Dr. Barrows has reached America by this time, I hope. Poor man! He came here to preach the most bigoted Christianity, with the usual result that nobody listened to him. Of course they received him very kindly; but it was my letter that did it. I could not put brains into him! Moreover, he seems to be a queer sort of man. I hear that he was mad at the national rejoicings over my coming home. You ought to have sent a brainier man anyway, for the Parliament of Religions has been made a farce of in the Hindu mind by Dr. Barrows. On metaphysical lines no nation on earth can hold a candle to the Hindus; and curiously all the fellows that come over here from Christian land have that one antiquated foolishness of an argument that because the Christians are powerful and rich and the Hindus are not, so Christianity must be better than Hinduism. To which the Hindus very aptly retort that, that is the very reason why Hinduism is a religion and Christianity is not; because, in this beastly world it is blackguardism and that alone which prospers, virtue always suffers. It seems, however advanced the Western nations are in scientific culture, they are mere babies in metaphysical and spiritual education. Material science can only give worldly prosperity, whilst spiritual science is for eternal life. If there be no eternal life, still the enjoyment of spiritual thoughts as ideals is keener and makes a man happier, whilst the foolery of materialism leads to competition and undue ambition and ultimate death, individual and national.
This Darjeeling is a beautiful spot with a view of the glorious Kanchenjanga (28,146 ft.) now and then when the clouds permit it, and from a near hilltop one can catch a glimpse of Gauri Shankar (29,000 ft?) now and then. Then, the people here too are so picturesque, the Tibetans and Nepalese and, above all, the beautiful Lepcha women. Do you know one Colston Turnbull of Chicago? He was here a few weeks before I reached India. He seems to have had a great liking for me, with the result that Hindu people all liked him very much. What about Joe, Mrs. Adams, Sister Josephine, and all the rest of our friends? Where are our beloved Mills? Grinding slow but sure? I wanted to send some nuptial presents to Harriet, but with your "terrible" duties I must reserve it for some near future. Maybe I shall meet them in Europe very soon. I would have been very glad, of course, if you could announce your engagement, and I would fulfil my promise by filling up half a dozen papers in one letter....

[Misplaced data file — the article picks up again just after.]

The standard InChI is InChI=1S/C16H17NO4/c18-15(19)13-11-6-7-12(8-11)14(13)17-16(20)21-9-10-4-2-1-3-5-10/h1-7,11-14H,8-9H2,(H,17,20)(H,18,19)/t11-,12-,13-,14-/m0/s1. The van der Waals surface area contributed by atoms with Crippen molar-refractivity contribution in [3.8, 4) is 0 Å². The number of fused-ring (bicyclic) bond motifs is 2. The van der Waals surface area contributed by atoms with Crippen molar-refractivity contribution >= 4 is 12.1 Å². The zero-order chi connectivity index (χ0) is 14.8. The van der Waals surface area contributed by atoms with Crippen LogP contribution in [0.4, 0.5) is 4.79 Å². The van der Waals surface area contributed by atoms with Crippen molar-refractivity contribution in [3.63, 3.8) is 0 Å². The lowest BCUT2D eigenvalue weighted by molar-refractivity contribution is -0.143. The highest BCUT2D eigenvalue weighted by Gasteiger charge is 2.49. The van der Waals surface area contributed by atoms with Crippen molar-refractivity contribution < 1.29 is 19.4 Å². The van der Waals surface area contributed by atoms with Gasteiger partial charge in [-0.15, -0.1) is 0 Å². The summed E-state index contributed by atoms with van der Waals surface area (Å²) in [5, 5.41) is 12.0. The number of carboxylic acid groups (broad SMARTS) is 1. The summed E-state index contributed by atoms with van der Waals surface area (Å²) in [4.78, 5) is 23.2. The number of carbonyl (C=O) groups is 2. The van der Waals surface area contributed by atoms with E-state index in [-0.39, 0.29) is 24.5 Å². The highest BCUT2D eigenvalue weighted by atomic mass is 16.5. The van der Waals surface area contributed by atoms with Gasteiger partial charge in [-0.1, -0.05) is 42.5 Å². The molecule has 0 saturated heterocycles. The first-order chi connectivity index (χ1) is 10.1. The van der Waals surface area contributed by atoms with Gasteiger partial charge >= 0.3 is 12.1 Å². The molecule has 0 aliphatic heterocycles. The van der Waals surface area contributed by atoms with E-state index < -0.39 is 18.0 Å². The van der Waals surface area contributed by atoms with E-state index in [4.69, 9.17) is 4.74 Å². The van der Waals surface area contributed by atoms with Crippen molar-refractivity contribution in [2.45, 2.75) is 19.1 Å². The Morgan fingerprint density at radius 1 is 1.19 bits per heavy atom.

My hair is turning grey in bundles, and my face is getting wrinkled up all over; that losing of flesh has given me twenty years of age more. And now I am losing flesh rapidly, because I am made to live upon meat and meat alone — no bread, no rice, no potatoes, not even a lump of sugar in my coffee!! I am living with a Brahmin family who all dress in knickerbockers, women excepted of course! I am also in knickers. I would have given you a surprise if you had seen me bounding from rock to rock like a chamois, or galloping might and main up and down mountain roads.
I am very well here, for life in the plains has become a torture. I cannot put the tip of my nose out into the streets, but there is a curious crowd!! Fame is not all milk and honey!! I am going to train a big beard; now it is turning grey. It gives a venerable appearance and saves one from American scandal-mongers! O thou white hair, how much thou canst conceal, all glory unto thee, Hallelujah!
The mail time is nearly up, so I finish. Good dreams, good health, all blessings attend you.
With love to father and mother and you all,

Yours,

VIVEKANANDA.

 

 

To Pandit Ram Ram Samjami

(Translated from Bengali)

DARJEELING
[April] 1897
DEAR RAM RAM,

I received your first letter in Calcutta. I was busy there, and so it seems that I forgot to reply. You have deplored this in your letter, but that is not right. I do not forget anyone — especially those who have received grace from "Him".

While I was in England, I received your Avadhuta-Gitâ. It is beautifully printed. You mentioned Karma-Yoga — I do not have that book with me. It was printed in Madras. If there are any copies at the Math, I shall ask them to send one to you.

I have been very sick, so right now I am staying at Darjeeling. As soon as I feel better, I shall return to Calcutta. . . .

Please accept my special love. I pray for your welfare always.

Yours etc.,

VIVEKANANDA

 

 

To Mrs. Ole Bull

Alambazar Math, Calcutta
May 5th, 1897.

Dear Mrs. Bull,

I have been to Darjeeling for a month to recuperate my shattered health. I am very much better now. The disease disappeared altogether in Darjeeling. I am going tomorrow to Almora, another hill station, to perfect this improvement.

Things are looking not very hopeful here as I have already written you though the whole nation has risen as one man to honour me and people went almost mad over me! The practical part cannot be had in India. Again, the price of the land has gone up very much near Calcutta. My idea at present is to start three centres at three capitals. These would be my normal schools, from thence I want to invade India.